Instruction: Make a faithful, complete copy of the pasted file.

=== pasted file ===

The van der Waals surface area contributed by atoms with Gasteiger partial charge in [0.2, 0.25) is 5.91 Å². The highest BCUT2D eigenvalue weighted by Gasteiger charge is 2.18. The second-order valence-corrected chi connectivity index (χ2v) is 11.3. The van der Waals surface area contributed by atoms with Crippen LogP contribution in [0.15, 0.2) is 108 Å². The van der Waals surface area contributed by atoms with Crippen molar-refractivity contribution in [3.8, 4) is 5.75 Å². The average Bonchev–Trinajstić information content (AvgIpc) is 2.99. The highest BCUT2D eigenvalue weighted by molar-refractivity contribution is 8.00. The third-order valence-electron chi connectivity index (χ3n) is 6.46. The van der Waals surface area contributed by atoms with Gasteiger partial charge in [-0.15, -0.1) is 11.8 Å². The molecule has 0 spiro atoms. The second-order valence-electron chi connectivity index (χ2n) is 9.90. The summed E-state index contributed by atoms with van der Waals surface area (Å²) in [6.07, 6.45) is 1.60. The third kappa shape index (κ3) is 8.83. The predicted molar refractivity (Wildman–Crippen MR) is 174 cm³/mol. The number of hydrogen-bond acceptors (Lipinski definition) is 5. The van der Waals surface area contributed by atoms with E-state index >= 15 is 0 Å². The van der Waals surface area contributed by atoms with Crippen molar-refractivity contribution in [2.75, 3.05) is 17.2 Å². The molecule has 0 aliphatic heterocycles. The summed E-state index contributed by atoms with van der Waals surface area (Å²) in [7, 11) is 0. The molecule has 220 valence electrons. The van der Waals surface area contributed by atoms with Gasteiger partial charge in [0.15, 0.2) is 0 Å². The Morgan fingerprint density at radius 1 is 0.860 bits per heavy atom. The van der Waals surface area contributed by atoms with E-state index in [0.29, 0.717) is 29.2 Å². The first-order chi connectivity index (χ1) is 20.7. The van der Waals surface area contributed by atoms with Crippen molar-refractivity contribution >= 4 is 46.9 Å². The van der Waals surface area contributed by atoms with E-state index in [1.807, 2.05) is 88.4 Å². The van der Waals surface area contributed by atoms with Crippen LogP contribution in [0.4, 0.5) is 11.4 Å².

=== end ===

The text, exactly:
The van der Waals surface area contributed by atoms with Gasteiger partial charge in [0.2, 0.25) is 5.91 Å². The highest BCUT2D eigenvalue weighted by Gasteiger charge is 2.18. The second-order valence-corrected chi connectivity index (χ2v) is 11.3. The van der Waals surface area contributed by atoms with Crippen LogP contribution in [0.15, 0.2) is 108 Å². The van der Waals surface area contributed by atoms with Crippen molar-refractivity contribution in [3.8, 4) is 5.75 Å². The average Bonchev–Trinajstić information content (AvgIpc) is 2.99. The highest BCUT2D eigenvalue weighted by molar-refractivity contribution is 8.00. The third-order valence-electron chi connectivity index (χ3n) is 6.46. The van der Waals surface area contributed by atoms with Gasteiger partial charge in [-0.15, -0.1) is 11.8 Å². The molecule has 0 spiro atoms. The second-order valence-electron chi connectivity index (χ2n) is 9.90. The summed E-state index contributed by atoms with van der Waals surface area (Å²) in [6.07, 6.45) is 1.60. The third kappa shape index (κ3) is 8.83. The predicted molar refractivity (Wildman–Crippen MR) is 174 cm³/mol. The number of hydrogen-bond acceptors (Lipinski definition) is 5. The van der Waals surface area contributed by atoms with E-state index >= 15 is 0 Å². The van der Waals surface area contributed by atoms with Crippen molar-refractivity contribution in [2.75, 3.05) is 17.2 Å². The molecule has 0 aliphatic heterocycles. The summed E-state index contributed by atoms with van der Waals surface area (Å²) in [7, 11) is 0. The molecule has 220 valence electrons. The van der Waals surface area contributed by atoms with Gasteiger partial charge in [0.15, 0.2) is 0 Å². The Morgan fingerprint density at radius 1 is 0.860 bits per heavy atom. The van der Waals surface area contributed by atoms with E-state index in [0.29, 0.717) is 29.2 Å². The first-order chi connectivity index (χ1) is 20.7. The van der Waals surface area contributed by atoms with Crippen molar-refractivity contribution >= 4 is 46.9 Å². The van der Waals surface area contributed by atoms with E-state index in [1.807, 2.05) is 88.4 Å². The van der Waals surface area contributed by atoms with Crippen LogP contribution in [0.4, 0.5) is 11.4 Å².